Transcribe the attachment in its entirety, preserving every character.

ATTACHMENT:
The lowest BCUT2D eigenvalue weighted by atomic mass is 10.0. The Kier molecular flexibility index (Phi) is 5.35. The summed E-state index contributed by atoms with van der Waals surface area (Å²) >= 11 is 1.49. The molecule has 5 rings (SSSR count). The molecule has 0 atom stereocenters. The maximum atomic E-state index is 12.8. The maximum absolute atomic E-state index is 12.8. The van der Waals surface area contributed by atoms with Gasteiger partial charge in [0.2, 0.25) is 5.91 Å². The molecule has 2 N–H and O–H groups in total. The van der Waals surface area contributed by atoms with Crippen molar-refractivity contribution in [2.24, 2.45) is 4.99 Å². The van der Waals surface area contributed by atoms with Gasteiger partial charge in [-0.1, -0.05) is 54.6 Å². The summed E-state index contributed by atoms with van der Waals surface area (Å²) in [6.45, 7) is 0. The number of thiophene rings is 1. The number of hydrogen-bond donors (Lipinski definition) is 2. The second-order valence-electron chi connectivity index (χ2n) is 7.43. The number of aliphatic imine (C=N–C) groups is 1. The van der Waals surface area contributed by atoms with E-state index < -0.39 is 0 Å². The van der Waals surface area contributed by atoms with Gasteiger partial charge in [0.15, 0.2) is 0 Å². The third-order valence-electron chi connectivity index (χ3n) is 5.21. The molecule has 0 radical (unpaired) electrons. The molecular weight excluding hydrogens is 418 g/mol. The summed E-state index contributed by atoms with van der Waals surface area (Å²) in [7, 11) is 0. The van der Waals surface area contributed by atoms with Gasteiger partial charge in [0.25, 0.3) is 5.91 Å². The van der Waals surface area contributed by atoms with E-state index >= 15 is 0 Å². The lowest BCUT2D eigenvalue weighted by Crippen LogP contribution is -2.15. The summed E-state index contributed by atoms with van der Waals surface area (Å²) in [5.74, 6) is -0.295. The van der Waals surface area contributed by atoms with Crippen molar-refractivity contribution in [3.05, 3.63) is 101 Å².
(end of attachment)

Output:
The lowest BCUT2D eigenvalue weighted by atomic mass is 10.0. The Kier molecular flexibility index (Phi) is 5.35. The summed E-state index contributed by atoms with van der Waals surface area (Å²) >= 11 is 1.49. The molecule has 5 rings (SSSR count). The molecule has 0 atom stereocenters. The maximum atomic E-state index is 12.8. The maximum absolute atomic E-state index is 12.8. The van der Waals surface area contributed by atoms with Gasteiger partial charge in [0.2, 0.25) is 5.91 Å². The molecule has 2 N–H and O–H groups in total. The van der Waals surface area contributed by atoms with Crippen molar-refractivity contribution in [2.24, 2.45) is 4.99 Å². The van der Waals surface area contributed by atoms with Gasteiger partial charge in [-0.1, -0.05) is 54.6 Å². The summed E-state index contributed by atoms with van der Waals surface area (Å²) in [6.45, 7) is 0. The number of thiophene rings is 1. The number of hydrogen-bond donors (Lipinski definition) is 2. The second-order valence-electron chi connectivity index (χ2n) is 7.43. The number of aliphatic imine (C=N–C) groups is 1. The van der Waals surface area contributed by atoms with E-state index < -0.39 is 0 Å². The van der Waals surface area contributed by atoms with Gasteiger partial charge in [0.15, 0.2) is 0 Å². The third-order valence-electron chi connectivity index (χ3n) is 5.21. The molecule has 0 radical (unpaired) electrons. The molecular weight excluding hydrogens is 418 g/mol. The summed E-state index contributed by atoms with van der Waals surface area (Å²) in [7, 11) is 0. The van der Waals surface area contributed by atoms with Gasteiger partial charge in [0.25, 0.3) is 5.91 Å². The van der Waals surface area contributed by atoms with E-state index >= 15 is 0 Å². The lowest BCUT2D eigenvalue weighted by Crippen LogP contribution is -2.15. The summed E-state index contributed by atoms with van der Waals surface area (Å²) in [5.74, 6) is -0.295. The van der Waals surface area contributed by atoms with Crippen molar-refractivity contribution in [3.05, 3.63) is 101 Å².